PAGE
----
NEW ZEALAND - The New Zealand Superannuation Fund said it plans to increase its exposure to private equity and real estate in the coming years, and that it spent the last year refining its manager selection process.
In its annual report for the year ending June 30, released today, the scheme said investments in timber, infrastructure and real estate all fall under the "private market" heading.
"Quality assets are more attractively priced and we believe will become still more so. The current environment is a particularly good time to begin private markets investment programmes," the report read.
The Superannuation scheme said investments were down 22.1% in the year ended June 30. At that time, assets totalled NZ$13.3bn (US$9.5bn), but more recent figures place the pension fund's assets at NZ$14.9bn.
In its report, officials at the scheme also said they had refined the way they look at the manager selection process after disappointing returns from active managers.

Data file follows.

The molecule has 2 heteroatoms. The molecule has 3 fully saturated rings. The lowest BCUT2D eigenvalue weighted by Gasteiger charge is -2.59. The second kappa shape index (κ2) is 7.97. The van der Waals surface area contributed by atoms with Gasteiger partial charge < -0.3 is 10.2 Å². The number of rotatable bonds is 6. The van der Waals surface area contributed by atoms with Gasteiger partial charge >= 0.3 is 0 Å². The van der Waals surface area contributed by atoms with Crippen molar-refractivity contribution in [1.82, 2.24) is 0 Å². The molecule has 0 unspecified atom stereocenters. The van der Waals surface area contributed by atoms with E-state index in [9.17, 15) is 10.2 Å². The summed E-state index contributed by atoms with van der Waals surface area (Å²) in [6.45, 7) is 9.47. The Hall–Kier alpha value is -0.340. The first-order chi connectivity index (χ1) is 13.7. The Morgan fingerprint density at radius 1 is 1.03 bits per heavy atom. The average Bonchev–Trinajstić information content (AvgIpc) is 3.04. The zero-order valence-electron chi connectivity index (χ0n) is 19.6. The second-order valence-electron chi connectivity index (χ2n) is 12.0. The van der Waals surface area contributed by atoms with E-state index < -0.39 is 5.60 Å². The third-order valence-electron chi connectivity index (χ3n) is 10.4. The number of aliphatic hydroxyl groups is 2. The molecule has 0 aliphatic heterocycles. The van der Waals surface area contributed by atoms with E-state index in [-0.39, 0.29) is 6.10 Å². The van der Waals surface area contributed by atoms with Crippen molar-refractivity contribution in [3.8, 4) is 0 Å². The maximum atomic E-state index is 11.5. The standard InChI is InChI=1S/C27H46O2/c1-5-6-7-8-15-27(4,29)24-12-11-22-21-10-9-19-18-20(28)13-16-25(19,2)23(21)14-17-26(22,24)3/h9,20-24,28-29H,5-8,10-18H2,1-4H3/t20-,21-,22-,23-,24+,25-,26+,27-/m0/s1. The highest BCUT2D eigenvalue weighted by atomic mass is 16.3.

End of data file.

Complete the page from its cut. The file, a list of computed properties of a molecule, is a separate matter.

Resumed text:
The report said: "We will now focus on what makes a good active management environment. This involves assessing the characteristics of a market or strategy that is conducive to generating excess returns; what constitutes a good investment strategy and what the best ways are to enter and to exit particular investments and markets."
According to the most recent data, as of August 31, the scheme invested 44.7% in international equity, 19.8% combined in international and domestic fixed income, 9.1% in property, 7.6% in timber, and 6.9% in domestic equity. The pension fund also invested 5.6% in infrastructure, 4.2% in commodities, 3.4% in cash, 1.1% in private equity and 0.6% in other private markets.
Businesses are experiencing auto-enrolment data error rates of up to 50%, posing questions over the reliability of pension records, Pensionsync says.
A nationwide survey of committee and local pension board members of the Local Government Pension Scheme has revealed high levels of confidence in all areas of their responsibility.
UK inflation unexpectedly rose to 2.7% in August, beating analysts' expectations of a drop to 2.4% from 2.5% the previous month.